The Procurement Trap
By Paul Reilly
Salespeople meet with those that buy their products and services. So, if someone has the words buyer, purchasing or procurement in their title, you’d
assume he or she is your contact. However, the words
buyer, purchasing or procurement indicates authority to
buy, but not willingness to buy. This creates a paradox
for value-added salespeople. Your contact might be in
purchasing, but they are less willing to purchase your value-added solution, because purchasing focuses more on price
Procurement people are professional buyers. They know
the job of a salesperson is to sell at a certain price. Their
goal is to chisel away at your margins. Procurement departments withhold certain information. They won’t reveal
underlying issues. They know revealing their pain mitigates
the importance of price.
Procurement employs several techniques to focus the
conversation on price versus value. Procurement will com-moditize your solution. As hard as you sell them on your
differences, they sell you on your sameness. As enthusiastically as you promote your value-added extras, they discount
the importance of your value-added. Procurement tries to
convince you that all solutions are the same. When you’re
the same, price is all that matters.
Once your solution is stripped of its value, procurement
begins pricing ping-pong. You’ll go back and forth negotiating price. They’ll try convincing you that they’re acting
in your best interest by sharing the competitor’s pricing or
giving you last look. They’re not. Procurement is attempting
to squeeze every ounce of margin out of the deal.
Procurement will block you from the rest of the organization. Procurement builds walls in their department. They
discourage you from contacting other decision makers.
When other decision makers are involved, procurement
loses control. If other decision makers buy in to your value-added solution, price becomes less important.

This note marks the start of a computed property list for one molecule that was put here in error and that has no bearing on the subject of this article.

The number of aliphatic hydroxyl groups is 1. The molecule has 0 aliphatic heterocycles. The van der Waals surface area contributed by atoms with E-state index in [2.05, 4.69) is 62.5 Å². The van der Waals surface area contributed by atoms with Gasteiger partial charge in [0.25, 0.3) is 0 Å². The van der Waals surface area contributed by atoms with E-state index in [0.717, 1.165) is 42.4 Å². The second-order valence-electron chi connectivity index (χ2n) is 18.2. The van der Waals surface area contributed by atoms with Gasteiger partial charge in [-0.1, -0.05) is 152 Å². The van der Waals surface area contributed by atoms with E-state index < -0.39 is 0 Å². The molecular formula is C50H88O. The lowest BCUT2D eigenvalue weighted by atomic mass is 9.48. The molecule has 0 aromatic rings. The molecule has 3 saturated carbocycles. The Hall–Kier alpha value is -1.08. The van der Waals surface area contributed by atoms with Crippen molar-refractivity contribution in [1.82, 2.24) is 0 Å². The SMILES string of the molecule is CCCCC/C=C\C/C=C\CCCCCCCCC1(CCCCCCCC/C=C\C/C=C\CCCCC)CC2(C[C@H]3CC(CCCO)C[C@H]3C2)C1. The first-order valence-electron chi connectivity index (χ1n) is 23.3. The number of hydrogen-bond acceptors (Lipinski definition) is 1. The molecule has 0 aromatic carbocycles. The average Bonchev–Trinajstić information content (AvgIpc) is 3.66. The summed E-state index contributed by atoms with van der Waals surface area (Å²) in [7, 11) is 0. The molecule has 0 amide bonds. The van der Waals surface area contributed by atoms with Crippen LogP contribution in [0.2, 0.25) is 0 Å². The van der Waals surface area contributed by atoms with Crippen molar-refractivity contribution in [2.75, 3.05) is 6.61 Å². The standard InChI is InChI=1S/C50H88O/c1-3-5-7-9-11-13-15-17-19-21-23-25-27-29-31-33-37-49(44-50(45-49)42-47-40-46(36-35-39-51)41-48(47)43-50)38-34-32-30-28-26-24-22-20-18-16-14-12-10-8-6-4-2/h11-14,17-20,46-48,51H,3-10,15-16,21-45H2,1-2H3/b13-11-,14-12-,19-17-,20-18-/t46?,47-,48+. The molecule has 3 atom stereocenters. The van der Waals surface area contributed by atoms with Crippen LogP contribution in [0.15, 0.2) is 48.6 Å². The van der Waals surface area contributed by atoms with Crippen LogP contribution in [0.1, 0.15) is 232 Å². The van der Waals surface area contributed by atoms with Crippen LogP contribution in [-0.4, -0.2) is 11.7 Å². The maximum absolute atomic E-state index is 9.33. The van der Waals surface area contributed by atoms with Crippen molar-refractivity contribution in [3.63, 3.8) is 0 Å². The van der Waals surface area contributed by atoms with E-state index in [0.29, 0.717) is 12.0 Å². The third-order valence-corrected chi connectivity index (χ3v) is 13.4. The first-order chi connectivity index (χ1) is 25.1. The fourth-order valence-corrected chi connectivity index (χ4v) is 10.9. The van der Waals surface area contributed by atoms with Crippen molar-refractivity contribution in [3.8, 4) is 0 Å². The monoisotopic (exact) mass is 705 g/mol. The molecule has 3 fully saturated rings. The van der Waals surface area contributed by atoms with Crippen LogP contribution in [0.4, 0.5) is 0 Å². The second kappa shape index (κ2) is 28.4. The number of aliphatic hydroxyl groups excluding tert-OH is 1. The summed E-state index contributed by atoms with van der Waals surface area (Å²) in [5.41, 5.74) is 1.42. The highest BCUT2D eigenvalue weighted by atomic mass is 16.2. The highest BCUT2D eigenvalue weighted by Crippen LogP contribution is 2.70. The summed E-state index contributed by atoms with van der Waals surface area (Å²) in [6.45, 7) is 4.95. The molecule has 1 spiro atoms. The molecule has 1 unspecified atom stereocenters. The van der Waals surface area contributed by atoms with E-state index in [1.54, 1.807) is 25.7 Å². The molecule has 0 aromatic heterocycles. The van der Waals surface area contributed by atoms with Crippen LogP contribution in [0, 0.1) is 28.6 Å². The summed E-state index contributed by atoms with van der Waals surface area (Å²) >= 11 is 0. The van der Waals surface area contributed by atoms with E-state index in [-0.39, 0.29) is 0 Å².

How does procurement prove their worth to the organization? They get a discount. A discount is a tangible
outcome they can report to management. Procurement
has to prove their worth to the organization, as do you.
Salespeople prove it through performance, procurement
proves it with a discount. This is the fundamental challenge
of selling value-added to just procurement. It’s a tug of war
between price and value. If you’re just selling to procurement, a cheap price wins.
Here are a few tips to sell your value-added solution and
get past the procurement trap.
Avoid Procurement From The Beginning
Salespeople take the path of least resistance. Procure-
ment is more accessible than any other department. There
is a reason procurement is more accessible. Since it’s easy,
most salespeople start with procurement. Procurement
people are willing, able and available to meet. Once initial
contact is made with procurement, they discourage you
from talking to other decision makers. To get past the pro-
curement trap, avoid the trap from the very beginning.
Start the process with other decision makers involved. In
addition to purchasing, there are influencers. This group’s
opinion is their power. Establish first contact with this
group. Influencers and end-users are impacted the most by
the decision. They are more open to a value-added solution.
Make Joint Calls
Make a joint call with your company’s counterpart. If
you’re trying to meet with a senior manager, bring your
senior manager. If you’re meeting with an engineer, bring
one of your engineers. The easiest way to get a meeting
with a technical influencer is to bring along your company’s
technical influencer. Joint calling opens more doors and
facilitates deeper customer relationships making price less
Help The Buyer Achieve A Personal Win
Since procurement is part of the process, you have to
work with them, not against them. The next time you
meet with procurement, ask yourself, “What represents a
personal win for this buyer?” People are more open to a
value-added solution when you help them achieve their
Everyone has personal wins. Consider these personal wins
for procurement: impressing a new boss, getting promoted,
total cost savings, supplier development, cost-cutting initiatives, supplier diversity and better logistical support.
Paul Reilly is president of St. Louis-based Reilly
Sales Training, a privately-owned company specializing
in training sales professionals, sales managers and
service professionals. Contact Paul at 636-778-0175
or Paul@ReillySales Training.com.